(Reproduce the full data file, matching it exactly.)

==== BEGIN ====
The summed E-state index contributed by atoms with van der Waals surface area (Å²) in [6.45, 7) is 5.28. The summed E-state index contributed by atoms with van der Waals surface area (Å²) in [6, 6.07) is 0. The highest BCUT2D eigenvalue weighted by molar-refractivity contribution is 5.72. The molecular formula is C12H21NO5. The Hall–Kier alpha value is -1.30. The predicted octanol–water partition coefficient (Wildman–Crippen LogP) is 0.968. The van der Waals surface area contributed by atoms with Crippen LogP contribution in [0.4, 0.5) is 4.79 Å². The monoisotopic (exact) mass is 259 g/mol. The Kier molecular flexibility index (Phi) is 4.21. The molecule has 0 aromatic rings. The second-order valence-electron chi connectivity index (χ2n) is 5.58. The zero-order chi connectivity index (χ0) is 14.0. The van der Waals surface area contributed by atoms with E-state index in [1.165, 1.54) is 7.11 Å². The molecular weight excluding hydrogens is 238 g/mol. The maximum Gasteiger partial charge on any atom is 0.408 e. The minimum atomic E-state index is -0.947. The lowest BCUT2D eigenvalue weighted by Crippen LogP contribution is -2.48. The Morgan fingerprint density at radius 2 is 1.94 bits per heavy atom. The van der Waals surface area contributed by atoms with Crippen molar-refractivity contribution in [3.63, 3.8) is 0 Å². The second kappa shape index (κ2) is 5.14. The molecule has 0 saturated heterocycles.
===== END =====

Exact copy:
The summed E-state index contributed by atoms with van der Waals surface area (Å²) in [6.45, 7) is 5.28. The summed E-state index contributed by atoms with van der Waals surface area (Å²) in [6, 6.07) is 0. The highest BCUT2D eigenvalue weighted by molar-refractivity contribution is 5.72. The molecular formula is C12H21NO5. The Hall–Kier alpha value is -1.30. The predicted octanol–water partition coefficient (Wildman–Crippen LogP) is 0.968. The van der Waals surface area contributed by atoms with Crippen LogP contribution in [0.4, 0.5) is 4.79 Å². The monoisotopic (exact) mass is 259 g/mol. The Kier molecular flexibility index (Phi) is 4.21. The molecule has 0 aromatic rings. The second-order valence-electron chi connectivity index (χ2n) is 5.58. The zero-order chi connectivity index (χ0) is 14.0. The van der Waals surface area contributed by atoms with E-state index in [1.165, 1.54) is 7.11 Å². The molecular weight excluding hydrogens is 238 g/mol. The maximum Gasteiger partial charge on any atom is 0.408 e. The minimum atomic E-state index is -0.947. The lowest BCUT2D eigenvalue weighted by Crippen LogP contribution is -2.48. The Morgan fingerprint density at radius 2 is 1.94 bits per heavy atom. The van der Waals surface area contributed by atoms with Crippen molar-refractivity contribution in [3.63, 3.8) is 0 Å². The second kappa shape index (κ2) is 5.14. The molecule has 0 saturated heterocycles.